A Guide to Classroom and At-Home Accommodations for Dysgraphia

Dysgraphia is a learning disability that is marked by difficulty in performing handwriting in addition to having issues with fine motor skills. People who suffer from dysgraphia have problems forming letters correctly, putting thoughts on paper, zipping a jack, tying their shoes, etc. Many students who suffer from dysgraphia often develop solid verbal skills to compensate for their handwriting issues. Because little research has been conducted on this learning disability, it is often misdiagnosed.

Are you an educator or parent searching for accommodations to help students with dysgraphia? Well, look no further. Here are some ways that you can make the learning process easier for students with dysgraphia.

Classroom Accommodations: To succeed in the classroom, students with dysgraphia need access to appropriate supports, including:

  • Provide pencil grips
  • Provide handouts, so they don’t have to copy from the board
  • Provide them with copies of classrooms notes
  • Provide them with enough time to copy notes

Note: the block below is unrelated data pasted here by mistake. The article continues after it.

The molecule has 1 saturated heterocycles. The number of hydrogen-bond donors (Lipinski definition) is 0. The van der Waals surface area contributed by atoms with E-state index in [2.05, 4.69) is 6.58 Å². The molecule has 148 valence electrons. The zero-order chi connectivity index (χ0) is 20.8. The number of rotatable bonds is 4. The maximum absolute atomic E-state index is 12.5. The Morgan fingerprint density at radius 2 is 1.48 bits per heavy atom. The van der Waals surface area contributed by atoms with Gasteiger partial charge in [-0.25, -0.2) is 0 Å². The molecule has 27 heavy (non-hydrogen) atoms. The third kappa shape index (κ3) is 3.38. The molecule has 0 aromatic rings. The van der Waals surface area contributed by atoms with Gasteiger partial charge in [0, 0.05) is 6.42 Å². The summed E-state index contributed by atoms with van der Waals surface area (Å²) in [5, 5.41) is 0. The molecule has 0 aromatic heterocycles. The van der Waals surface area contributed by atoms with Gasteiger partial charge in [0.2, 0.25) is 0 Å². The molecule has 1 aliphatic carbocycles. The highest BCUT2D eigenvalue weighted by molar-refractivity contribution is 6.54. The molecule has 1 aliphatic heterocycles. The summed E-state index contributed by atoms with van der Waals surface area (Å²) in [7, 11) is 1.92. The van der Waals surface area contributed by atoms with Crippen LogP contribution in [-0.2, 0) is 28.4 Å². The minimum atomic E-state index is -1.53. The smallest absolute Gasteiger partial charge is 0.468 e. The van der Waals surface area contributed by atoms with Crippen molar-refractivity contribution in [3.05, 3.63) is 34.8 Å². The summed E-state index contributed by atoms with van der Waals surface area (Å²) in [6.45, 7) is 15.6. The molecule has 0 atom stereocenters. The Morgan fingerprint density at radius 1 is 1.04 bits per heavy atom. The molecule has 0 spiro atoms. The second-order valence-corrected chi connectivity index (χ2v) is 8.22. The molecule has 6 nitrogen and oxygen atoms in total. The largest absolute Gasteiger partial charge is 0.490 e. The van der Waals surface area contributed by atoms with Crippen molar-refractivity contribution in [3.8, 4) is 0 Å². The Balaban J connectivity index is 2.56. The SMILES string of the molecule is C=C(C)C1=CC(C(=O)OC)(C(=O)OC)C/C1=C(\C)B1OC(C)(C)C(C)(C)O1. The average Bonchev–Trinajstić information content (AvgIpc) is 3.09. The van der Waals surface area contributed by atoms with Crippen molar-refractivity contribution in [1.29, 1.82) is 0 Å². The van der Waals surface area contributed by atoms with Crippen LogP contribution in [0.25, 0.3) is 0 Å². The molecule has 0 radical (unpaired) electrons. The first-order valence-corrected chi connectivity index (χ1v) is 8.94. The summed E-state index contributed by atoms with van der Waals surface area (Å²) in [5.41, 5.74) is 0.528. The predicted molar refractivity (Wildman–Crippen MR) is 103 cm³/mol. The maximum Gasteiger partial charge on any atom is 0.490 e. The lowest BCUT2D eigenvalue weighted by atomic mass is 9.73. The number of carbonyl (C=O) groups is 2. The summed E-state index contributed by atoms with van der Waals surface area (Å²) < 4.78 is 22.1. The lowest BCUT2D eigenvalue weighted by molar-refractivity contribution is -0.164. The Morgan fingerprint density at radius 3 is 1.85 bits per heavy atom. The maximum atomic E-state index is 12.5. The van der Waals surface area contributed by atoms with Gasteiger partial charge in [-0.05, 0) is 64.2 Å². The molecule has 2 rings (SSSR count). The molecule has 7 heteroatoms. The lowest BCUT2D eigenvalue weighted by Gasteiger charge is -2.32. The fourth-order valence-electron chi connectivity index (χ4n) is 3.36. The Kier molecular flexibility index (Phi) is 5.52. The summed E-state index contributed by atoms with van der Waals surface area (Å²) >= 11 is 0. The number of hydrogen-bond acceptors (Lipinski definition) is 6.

• Allow students to use a laptop or voice recorder
  • Provide paper with raised lines or different colors because they help them create letters in the right place
  • Give them graph paper, as it helps them line up math problems
  • Break assignments down into steps
  • Allow them to start assignments early
  • Give them paper assignments with name, date, title, etc., already filled in
  • Give them a rubric and explain how each step is graded
  • Give them examples of finished assignments
  • Provide alternatives to written responses, like giving an oral report
  • Modify test formats to cut down on handwriting
  • Make their grades based on what the student knows, not on handwriting or spelling
  • Allow students to use speech-to-text so the student can dictate test answers and writing assignments
  • Allow the student to choose to either print or use cursive for handwritten responses
  • Provide them with a “proofreader” to look for errors
  • Provide them extended time on tests.
  • Give them a quiet room for tests if needed
  • In-school tutoring or homework assistance
  • Allow extra time on tests

At Home Accommodations: Parents can support the work that is being done at school, by providing their children with the following at-home accommodations.

  • Provide a quiet place in the house for them to work
  • Provide pencil grips
  • Play word games
  • Proofread their homework
  • Provide them with a laptop and voice recorder
  • Work with your child on managing time
  • Help with homework
  • Be understanding

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